22 March 2015
The court set up and the way proceedings are conducted is intimidatory to people, including witnesses, Chief Justice Andrew Nyirenda has said.
The Chief Justice was speaking on Friday at a seminar for judicial officers in Blantyre organised by Southern Africa Litigation Centre where a book titled Using the Courts to Protect Vulnerable People was also launched.
Nyirenda whose contribution to the book is titled ‘The role of the Judiciary in Protecting the rights of Vulnerable groups in Malawi’, said most people are not aware of the extent of their rights and the means by which the rights can be enforced.
He said: “As for those with some idea of the means by which to enforce their rights, they soon realise that access to any means is barred in many aspects-and virtually beyond their reach.”
He said gross inequality and discrimination remain in large sectors of the society.
Nyirenda said vulnerable groups include women, children, the elderly, persons with disabilities and persons with a serious illness or health condition, including persons with albinism.
He said it is the duty of the court to ensure equality as different sectors of the society do not understand the intricate procedures and evidential burdens.
The Chief Justice said people would rather not spend their time litigating in courtrooms which are already intimidating, boring and tiresome.
Nyirenda said: “Citizens would rather get on with their lives than spend valuable time in courts waiting to be patronised by intricate institutional designs, complex procedures, and gruelling examinations and cross-examinations, and in the end, be subjected to the anxiety of waiting for the unknown, as judges take their time to come up with loquacious and legalistic decisions.”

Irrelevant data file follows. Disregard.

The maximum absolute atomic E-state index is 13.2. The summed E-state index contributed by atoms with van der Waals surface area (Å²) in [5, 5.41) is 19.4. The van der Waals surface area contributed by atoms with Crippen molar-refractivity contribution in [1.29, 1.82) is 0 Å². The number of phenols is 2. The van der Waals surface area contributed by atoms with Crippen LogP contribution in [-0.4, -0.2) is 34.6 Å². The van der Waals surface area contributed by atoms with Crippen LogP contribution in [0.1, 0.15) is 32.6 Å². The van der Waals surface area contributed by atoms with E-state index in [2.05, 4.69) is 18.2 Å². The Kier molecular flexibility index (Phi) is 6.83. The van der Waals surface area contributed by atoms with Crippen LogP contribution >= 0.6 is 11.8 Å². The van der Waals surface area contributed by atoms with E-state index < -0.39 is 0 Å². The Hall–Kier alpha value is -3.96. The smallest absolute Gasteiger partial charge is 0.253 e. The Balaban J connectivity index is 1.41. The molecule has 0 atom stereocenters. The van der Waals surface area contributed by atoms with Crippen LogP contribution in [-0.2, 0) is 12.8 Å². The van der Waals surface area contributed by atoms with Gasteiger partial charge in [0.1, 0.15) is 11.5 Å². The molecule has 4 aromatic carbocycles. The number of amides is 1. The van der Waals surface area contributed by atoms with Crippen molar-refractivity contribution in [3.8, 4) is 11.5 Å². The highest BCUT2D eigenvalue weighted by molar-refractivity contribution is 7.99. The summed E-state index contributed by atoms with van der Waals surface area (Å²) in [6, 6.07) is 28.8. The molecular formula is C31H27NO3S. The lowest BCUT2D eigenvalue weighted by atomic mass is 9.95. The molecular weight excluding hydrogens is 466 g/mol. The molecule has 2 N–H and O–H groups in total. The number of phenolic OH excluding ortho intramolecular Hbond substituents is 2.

He said vulnerable people are already disadvantaged and their lives already concerned with more pressing needs of survival, and going to court would be adding injury to misery.
Asked to comment on the presentation by the Chief Justice in a telephone interview later, a human rights activist Timothy Mtambo, executive director of Centre for Human Rights and Rehabilitation (CHRR), said he was happy the Chief Justice was aware of the obstacles vulnerable or disadvantaged groups face in courts.
Mtambo said it was high time courts found ways to make the procedures simple and not scary to an ordinary person that come in conflict with the law.
He said vulnerable or disadvantaged people have at times lost cases or even been jailed because they had no legal representation which the State, for example in criminal cases, is supposed to provide through the Legal Aid Department.
Mtambo said courts, in such circumstances, are supposed to be steadfast and protect the rights of such groups by at least assessing how cases are being handled before arriving at decisions.
He said prisons must not be for the poor, arguing it was undisputable fact and shameful that prisons in Malawi are flooded with the poor since the rich always find their way out either during trial as they can afford expensive lawyers or after conviction they can pay required fine.
He said the same also happens when the rich can afford to apply for bail and pay the bail bond while the poor rot in cells, sometimes with no idea that they have a right to apply for bail.